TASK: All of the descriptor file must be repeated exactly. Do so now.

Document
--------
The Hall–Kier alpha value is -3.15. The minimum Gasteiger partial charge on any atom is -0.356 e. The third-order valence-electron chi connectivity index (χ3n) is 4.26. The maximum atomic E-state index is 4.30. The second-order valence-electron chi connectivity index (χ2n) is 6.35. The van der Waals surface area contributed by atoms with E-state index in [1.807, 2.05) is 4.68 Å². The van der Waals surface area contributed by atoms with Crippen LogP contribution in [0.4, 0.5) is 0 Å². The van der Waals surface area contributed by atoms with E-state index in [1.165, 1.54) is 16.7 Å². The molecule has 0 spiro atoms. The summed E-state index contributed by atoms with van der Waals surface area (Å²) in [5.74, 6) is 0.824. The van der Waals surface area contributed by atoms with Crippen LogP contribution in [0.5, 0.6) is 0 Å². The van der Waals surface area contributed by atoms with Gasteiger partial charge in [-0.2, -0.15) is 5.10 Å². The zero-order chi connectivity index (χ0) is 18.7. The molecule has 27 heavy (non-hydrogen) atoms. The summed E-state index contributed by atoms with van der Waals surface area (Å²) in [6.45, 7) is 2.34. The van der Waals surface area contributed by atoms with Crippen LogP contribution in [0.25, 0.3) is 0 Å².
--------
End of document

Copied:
The Hall–Kier alpha value is -3.15. The minimum Gasteiger partial charge on any atom is -0.356 e. The third-order valence-electron chi connectivity index (χ3n) is 4.26. The maximum atomic E-state index is 4.30. The second-order valence-electron chi connectivity index (χ2n) is 6.35. The van der Waals surface area contributed by atoms with E-state index in [1.807, 2.05) is 4.68 Å². The van der Waals surface area contributed by atoms with Crippen LogP contribution in [0.4, 0.5) is 0 Å². The van der Waals surface area contributed by atoms with E-state index in [1.165, 1.54) is 16.7 Å². The molecule has 0 spiro atoms. The summed E-state index contributed by atoms with van der Waals surface area (Å²) in [5.74, 6) is 0.824. The van der Waals surface area contributed by atoms with Crippen LogP contribution in [0.5, 0.6) is 0 Å². The van der Waals surface area contributed by atoms with Gasteiger partial charge in [-0.2, -0.15) is 5.10 Å². The zero-order chi connectivity index (χ0) is 18.7. The molecule has 27 heavy (non-hydrogen) atoms. The summed E-state index contributed by atoms with van der Waals surface area (Å²) in [6.45, 7) is 2.34. The van der Waals surface area contributed by atoms with Crippen LogP contribution in [0.25, 0.3) is 0 Å².